First Detection of Secondary Atmosphere around an Exoplanet  

A study involving measurements by James Webb Space Telescope (JWST) suggests that the exoplanet 55 Cancri e has a secondary atmosphere outgassed by magma ocean. Instead of vapourised rock, the atmosphere may be rich in CO2 and CO. This is the first instance of detection of secondary atmosphere around a rocky exoplanet and is significant in exoplanet science because acquisition and sustenance of a gas rich atmosphere by a rocky planet is key to habitability.  

Exoplanets (i.e., planets outside the solar system) are the foci in the search of signatures of extra-terrestrial life. Detection and characterisation of exoplanets in the stellar systems are important for study of habitable earth-like planets with environment and conditions conducive to support life.  

The first exoplanets were detected in the 1990s. Since then, over 5000 exoplanets have been discovered in the past few decades. Nearly all of them were found in our home galaxy Milky Way. An exoplanet in an external galaxy was discovered for the first time in 2021.     

Exoplanets with rocky terrain and secondary atmosphere are of special interest to the astronomers because such exoplanets are likely to have earth-like conditions. Secondary atmosphere is formed from outgassing of materials trapped in warm mantle to the surface of the planet. For terrestrial planets, primary atmosphere formed of light gases such as hydrogen and helium accreted during initial formation of the planet is lost due to lower surface temperature and escape velocity of the planet.  

The Exoplanet 55 Cancri e 

The Exoplanet 55 Cancri e is a hot rocky exoplanet situated 41 light-years away from Earth in the constellation Cancer. Predominantly rocky with an equilibrium temperature of around 2,000 K, it orbits the Sun-like star 55 Cancri and is classified as a super-Earth (because it has a diameter twice that of Earth and density slightly greater). Its composition is likely to be similar to rocky planets in the solar system.   

Previous studies of this exoplanet suggested presence of an atmosphere rich in volatiles. Results disfavoured presence of H2/He-dominated primary atmosphere but it could not rule out the possibility that the gas envelop is made of vapourised rock as the planet is hot enough to allow evaporation of molten rocks. It could not be known whether the atmosphere of this e exoplanet is secondary formed from outgassing of materials trapped in warm mantle to the surface of the planet.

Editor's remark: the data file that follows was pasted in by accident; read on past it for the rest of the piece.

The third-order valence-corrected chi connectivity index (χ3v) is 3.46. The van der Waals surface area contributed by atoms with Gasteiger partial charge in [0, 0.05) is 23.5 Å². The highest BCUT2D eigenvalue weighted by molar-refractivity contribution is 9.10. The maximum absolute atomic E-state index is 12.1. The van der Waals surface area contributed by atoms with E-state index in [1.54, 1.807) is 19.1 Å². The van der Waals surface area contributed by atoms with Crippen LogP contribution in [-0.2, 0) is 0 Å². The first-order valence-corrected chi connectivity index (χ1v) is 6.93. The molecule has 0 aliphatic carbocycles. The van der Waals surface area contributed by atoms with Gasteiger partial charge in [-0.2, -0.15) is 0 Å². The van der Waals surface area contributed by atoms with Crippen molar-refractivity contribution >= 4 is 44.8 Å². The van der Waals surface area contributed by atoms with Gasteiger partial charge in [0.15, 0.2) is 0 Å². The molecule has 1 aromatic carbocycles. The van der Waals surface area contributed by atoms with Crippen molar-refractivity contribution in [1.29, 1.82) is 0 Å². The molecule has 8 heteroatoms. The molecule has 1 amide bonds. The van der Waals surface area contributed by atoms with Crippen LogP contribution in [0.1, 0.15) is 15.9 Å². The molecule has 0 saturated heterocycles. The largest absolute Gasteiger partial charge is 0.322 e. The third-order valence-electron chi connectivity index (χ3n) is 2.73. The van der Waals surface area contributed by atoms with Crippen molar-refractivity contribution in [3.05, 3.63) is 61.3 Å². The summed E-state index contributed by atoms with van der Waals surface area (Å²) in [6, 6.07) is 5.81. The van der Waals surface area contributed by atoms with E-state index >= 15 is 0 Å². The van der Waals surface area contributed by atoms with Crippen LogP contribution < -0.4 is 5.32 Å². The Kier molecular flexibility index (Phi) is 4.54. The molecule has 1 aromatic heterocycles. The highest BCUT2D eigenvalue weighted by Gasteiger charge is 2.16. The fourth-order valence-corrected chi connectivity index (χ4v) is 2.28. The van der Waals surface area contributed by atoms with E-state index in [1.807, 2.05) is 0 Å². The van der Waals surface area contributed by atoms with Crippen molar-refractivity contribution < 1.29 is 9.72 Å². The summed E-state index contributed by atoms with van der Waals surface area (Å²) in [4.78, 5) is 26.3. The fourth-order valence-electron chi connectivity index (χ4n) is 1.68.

Secondary atmosphere develops after primordial lighter gasses (mainly H2 and He) are lost as the planet cools. It is formed from outgassing from interior to the surface of the planet due to volcanoes or tectonic activities. For example, the atmospheres of Venus, Earth and Mars are secondary atmosphere. Prescence of secondary atmosphere in an exoplanet is suggestive of further evolution of an early-stage planet towards possible habitability.  

JWST investigation of exoplanet 55 Cancri e 

The thermal emission spectrum measurements of the exoplanet 55 Cancri e by the instruments aboard James Webb Space Telescope (JWST) has ruled out the possibility of atmosphere being made of vapourised rock. The new findings indicate that the atmosphere is outgassed from a magma ocean and is probably rich in CO2 and CO.  

This is a significant development in exoplanet science. This is the first time that an exoplanet is detected to have a surrounding atmosphere formed from outgassed materials from the interior (a secondary atmosphere).  

Earth, Venus and Mars in our solar system were covered with the magma ocean in the past with an interplay of atmosphere, surface and interior. Hence the new development could help us better understand the early conditions of Earth, Venus, and Mars and how a rocky planet acquires and sustains a gas-rich atmosphere, a key requirement for a planet to be habitable.  



  1. JPL. Exoplanets – NASA’s Webb Hints at Possible Atmosphere Surrounding Rocky Exoplanet. Posted 8 May 2024. Available at  
  1. Hu, R., et al 2024. A secondary atmosphere on the rocky exoplanet 55 Cancri e. Nature 630, 609–612. Published: 08 May 2024. DOI:  
  1. University of Oregon. Pages – Primary and secondary atmosphere. Available at 


Umesh Prasad
Umesh Prasad
Science journalist | Founder editor, Scientific European magazine

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